TAVR treatment remains low in bicuspid aortic valve stenosis patients: GlobalData

According to GlobalData, TAVR’s application in patients with bicuspid aortic valve (BAV) disease presents unique challenges and considerations

Transcatheter aortic valve replacement (TAVR) has revolutionised the management of aortic valve stenosis (AS), providing a less invasive alternative to traditional surgical aortic valve replacement (SAVR). Initially approved for high-risk surgical patients, TAVR’s indications have expanded to include intermediate and even low-risk patients. However, its application in patients with bicuspid aortic valve (BAV) disease presents unique challenges and considerations, according to GlobalData, leading data and analytics company.

Joselia Carlos, Senior Medical Device Analyst at GlobalData, states, “Unlike tricuspid aortic valves (TAVs), bicuspid aortic valve is a congenital heart defect where the aortic valve has only two flaps instead of the typical three. This condition affects approximately 1-2 per cent of the population and often leads to AS earlier in life than patients with TAV.”

Initially, populations with BAV were ineligible for receiving TAVR treatment since BAV was listed as a contraindication. However, this has been challenged by several clinical trials that have indicated favourable results for TAVR treatment in BAV patients. Due to these positive results, physicians have been implementing TAVR in BAV patients via off-label usage, bolstering a compound annual growth rate (CAGR) of 41 per cent between 2015 and 2020 in TAVR procedures in BAV patients.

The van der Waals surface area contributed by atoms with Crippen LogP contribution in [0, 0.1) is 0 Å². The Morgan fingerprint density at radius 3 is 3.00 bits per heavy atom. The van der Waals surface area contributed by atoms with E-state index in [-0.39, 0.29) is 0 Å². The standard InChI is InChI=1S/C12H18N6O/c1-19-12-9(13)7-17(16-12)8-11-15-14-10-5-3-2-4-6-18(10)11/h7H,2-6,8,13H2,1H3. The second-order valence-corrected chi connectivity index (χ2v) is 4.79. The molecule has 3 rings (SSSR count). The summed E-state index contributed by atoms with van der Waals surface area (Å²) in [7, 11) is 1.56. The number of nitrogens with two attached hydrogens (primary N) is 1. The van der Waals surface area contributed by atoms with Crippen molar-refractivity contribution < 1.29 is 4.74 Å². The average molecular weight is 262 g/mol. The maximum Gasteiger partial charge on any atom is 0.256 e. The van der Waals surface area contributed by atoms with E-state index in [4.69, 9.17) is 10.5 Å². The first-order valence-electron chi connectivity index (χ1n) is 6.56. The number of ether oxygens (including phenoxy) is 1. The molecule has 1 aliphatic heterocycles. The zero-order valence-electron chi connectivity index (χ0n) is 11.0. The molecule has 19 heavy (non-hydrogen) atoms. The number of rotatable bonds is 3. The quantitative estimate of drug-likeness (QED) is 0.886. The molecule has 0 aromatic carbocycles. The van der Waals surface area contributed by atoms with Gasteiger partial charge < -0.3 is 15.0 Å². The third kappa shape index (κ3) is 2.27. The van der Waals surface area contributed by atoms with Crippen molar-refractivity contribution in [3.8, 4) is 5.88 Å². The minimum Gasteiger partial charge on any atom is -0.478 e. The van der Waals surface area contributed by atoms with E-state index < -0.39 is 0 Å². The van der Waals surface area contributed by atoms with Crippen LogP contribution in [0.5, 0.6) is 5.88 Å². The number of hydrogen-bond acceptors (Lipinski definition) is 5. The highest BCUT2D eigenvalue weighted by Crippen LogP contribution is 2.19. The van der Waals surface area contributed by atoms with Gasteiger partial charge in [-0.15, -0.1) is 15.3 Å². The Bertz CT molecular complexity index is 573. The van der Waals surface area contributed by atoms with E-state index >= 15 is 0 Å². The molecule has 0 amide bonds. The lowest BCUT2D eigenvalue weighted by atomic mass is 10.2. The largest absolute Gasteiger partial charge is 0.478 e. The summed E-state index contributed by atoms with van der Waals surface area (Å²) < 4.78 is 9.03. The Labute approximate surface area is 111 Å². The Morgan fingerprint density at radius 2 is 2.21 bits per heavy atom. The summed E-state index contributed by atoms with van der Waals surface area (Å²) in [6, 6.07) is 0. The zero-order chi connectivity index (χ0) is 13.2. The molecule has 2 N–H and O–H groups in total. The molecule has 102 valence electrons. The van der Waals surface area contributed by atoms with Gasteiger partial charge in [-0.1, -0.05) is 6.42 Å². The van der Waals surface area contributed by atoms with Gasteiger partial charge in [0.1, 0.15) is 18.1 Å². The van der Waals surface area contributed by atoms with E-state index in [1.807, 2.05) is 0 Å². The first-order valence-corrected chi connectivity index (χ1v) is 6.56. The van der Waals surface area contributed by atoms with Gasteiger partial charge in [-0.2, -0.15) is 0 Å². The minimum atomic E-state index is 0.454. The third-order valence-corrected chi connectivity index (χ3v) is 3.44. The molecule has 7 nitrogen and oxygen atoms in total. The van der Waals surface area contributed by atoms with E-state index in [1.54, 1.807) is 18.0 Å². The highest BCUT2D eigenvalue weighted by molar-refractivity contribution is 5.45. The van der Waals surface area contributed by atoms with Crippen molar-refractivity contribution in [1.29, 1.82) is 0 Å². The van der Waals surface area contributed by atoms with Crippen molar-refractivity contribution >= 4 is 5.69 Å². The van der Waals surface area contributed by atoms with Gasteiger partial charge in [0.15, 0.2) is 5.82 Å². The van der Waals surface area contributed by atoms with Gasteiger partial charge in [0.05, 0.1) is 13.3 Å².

“BAV was initially listed as a contraindication to TAVR due to the potential complications that may arise from having an atypical structural anatomy. As a result, SAVR has been the recommended treatment for BAV stenosis. However, data comparing the outcomes of TAVR and SAVR in BAV patients is becoming more available, and most studies have shown no difference in survival rates between BAV patients undergoing TAVR and SAVR,” adds Carlos.

In 2021, TAVR for low-risk patients regardless of aortic valve anatomy received both FDA and CE mark approval. Despite receiving approval, international guidelines still recommend open surgical replacement in populations with BAV. As a result, TAVR treatment for BAVs still remains relatively low in comparison to TAVR treatment for TAVs.

Carlos concludes, “According to physicians, TAVR is reserved for high surgical risk BAV stenosis patients, while SAVR remains the recommended option for low surgical risk BAV stenosis patients. Therefore, only about 20 per cent of low risk BAV patients receive TAVR, while 80 per cent receive SAVR. Continued research and innovation are essential to fully realise the potential of TAVR in this complex patient group and to ensure optimal long-term outcomes.”


bicuspid aortic valvemedical devicessurgical aortic valve replacementtranscatheter aortic valve replacement
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